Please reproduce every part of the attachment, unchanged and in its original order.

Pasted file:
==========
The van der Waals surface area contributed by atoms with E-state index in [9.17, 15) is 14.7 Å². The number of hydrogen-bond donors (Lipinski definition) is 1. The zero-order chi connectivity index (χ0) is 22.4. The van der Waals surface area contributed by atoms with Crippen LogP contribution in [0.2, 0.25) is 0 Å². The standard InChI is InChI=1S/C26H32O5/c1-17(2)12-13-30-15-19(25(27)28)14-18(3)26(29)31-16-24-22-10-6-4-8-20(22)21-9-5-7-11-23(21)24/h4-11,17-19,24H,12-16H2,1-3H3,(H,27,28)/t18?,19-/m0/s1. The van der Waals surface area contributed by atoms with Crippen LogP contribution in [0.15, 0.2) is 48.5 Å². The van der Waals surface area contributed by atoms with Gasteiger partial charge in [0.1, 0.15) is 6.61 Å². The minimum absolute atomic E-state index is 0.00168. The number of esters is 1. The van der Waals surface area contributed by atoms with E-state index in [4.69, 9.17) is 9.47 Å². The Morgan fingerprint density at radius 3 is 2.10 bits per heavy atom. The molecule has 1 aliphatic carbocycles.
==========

The van der Waals surface area contributed by atoms with E-state index in [9.17, 15) is 14.7 Å². The number of hydrogen-bond donors (Lipinski definition) is 1. The zero-order chi connectivity index (χ0) is 22.4. The van der Waals surface area contributed by atoms with Crippen LogP contribution in [0.2, 0.25) is 0 Å². The standard InChI is InChI=1S/C26H32O5/c1-17(2)12-13-30-15-19(25(27)28)14-18(3)26(29)31-16-24-22-10-6-4-8-20(22)21-9-5-7-11-23(21)24/h4-11,17-19,24H,12-16H2,1-3H3,(H,27,28)/t18?,19-/m0/s1. The van der Waals surface area contributed by atoms with Crippen LogP contribution in [0.15, 0.2) is 48.5 Å². The van der Waals surface area contributed by atoms with Gasteiger partial charge in [0.1, 0.15) is 6.61 Å². The minimum absolute atomic E-state index is 0.00168. The number of esters is 1. The van der Waals surface area contributed by atoms with E-state index in [4.69, 9.17) is 9.47 Å². The Morgan fingerprint density at radius 3 is 2.10 bits per heavy atom. The molecule has 1 aliphatic carbocycles.